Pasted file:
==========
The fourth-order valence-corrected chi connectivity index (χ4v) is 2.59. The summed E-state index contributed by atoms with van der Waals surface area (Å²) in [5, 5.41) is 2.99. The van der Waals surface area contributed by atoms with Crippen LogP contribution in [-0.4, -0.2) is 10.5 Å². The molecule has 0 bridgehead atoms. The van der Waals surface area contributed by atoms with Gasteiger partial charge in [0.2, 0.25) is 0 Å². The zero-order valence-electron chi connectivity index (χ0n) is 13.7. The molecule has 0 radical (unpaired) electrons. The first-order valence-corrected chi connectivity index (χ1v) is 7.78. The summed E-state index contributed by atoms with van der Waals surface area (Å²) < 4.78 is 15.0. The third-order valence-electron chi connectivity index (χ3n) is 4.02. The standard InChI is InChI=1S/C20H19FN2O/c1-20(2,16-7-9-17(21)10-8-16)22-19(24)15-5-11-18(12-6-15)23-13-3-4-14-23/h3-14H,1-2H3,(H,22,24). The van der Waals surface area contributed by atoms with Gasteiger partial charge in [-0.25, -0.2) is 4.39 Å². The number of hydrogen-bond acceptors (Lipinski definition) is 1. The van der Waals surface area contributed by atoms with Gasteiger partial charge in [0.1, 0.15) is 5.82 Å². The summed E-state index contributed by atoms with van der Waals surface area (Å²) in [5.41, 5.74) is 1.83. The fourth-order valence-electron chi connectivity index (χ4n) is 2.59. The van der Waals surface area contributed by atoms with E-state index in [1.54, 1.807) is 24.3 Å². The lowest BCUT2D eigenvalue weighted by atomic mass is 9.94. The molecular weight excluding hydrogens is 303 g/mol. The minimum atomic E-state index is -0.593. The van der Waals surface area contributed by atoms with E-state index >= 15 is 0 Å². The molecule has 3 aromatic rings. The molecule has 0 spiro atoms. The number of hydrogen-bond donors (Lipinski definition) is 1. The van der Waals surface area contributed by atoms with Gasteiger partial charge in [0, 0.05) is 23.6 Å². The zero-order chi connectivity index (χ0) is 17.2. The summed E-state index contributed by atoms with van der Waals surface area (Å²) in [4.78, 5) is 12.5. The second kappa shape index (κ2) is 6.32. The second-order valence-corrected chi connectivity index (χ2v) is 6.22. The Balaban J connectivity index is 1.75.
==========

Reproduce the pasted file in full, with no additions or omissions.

The fourth-order valence-corrected chi connectivity index (χ4v) is 2.59. The summed E-state index contributed by atoms with van der Waals surface area (Å²) in [5, 5.41) is 2.99. The van der Waals surface area contributed by atoms with Crippen LogP contribution in [-0.4, -0.2) is 10.5 Å². The molecule has 0 bridgehead atoms. The van der Waals surface area contributed by atoms with Gasteiger partial charge in [0.2, 0.25) is 0 Å². The zero-order valence-electron chi connectivity index (χ0n) is 13.7. The molecule has 0 radical (unpaired) electrons. The first-order valence-corrected chi connectivity index (χ1v) is 7.78. The summed E-state index contributed by atoms with van der Waals surface area (Å²) < 4.78 is 15.0. The third-order valence-electron chi connectivity index (χ3n) is 4.02. The standard InChI is InChI=1S/C20H19FN2O/c1-20(2,16-7-9-17(21)10-8-16)22-19(24)15-5-11-18(12-6-15)23-13-3-4-14-23/h3-14H,1-2H3,(H,22,24). The van der Waals surface area contributed by atoms with Gasteiger partial charge in [-0.25, -0.2) is 4.39 Å². The number of hydrogen-bond acceptors (Lipinski definition) is 1. The van der Waals surface area contributed by atoms with Gasteiger partial charge in [0.1, 0.15) is 5.82 Å². The summed E-state index contributed by atoms with van der Waals surface area (Å²) in [5.41, 5.74) is 1.83. The fourth-order valence-electron chi connectivity index (χ4n) is 2.59. The van der Waals surface area contributed by atoms with E-state index in [1.54, 1.807) is 24.3 Å². The lowest BCUT2D eigenvalue weighted by atomic mass is 9.94. The molecular weight excluding hydrogens is 303 g/mol. The minimum atomic E-state index is -0.593. The van der Waals surface area contributed by atoms with E-state index >= 15 is 0 Å². The molecule has 3 aromatic rings. The molecule has 0 spiro atoms. The number of hydrogen-bond donors (Lipinski definition) is 1. The van der Waals surface area contributed by atoms with Gasteiger partial charge in [0, 0.05) is 23.6 Å². The zero-order chi connectivity index (χ0) is 17.2. The summed E-state index contributed by atoms with van der Waals surface area (Å²) in [4.78, 5) is 12.5. The second kappa shape index (κ2) is 6.32. The second-order valence-corrected chi connectivity index (χ2v) is 6.22. The Balaban J connectivity index is 1.75.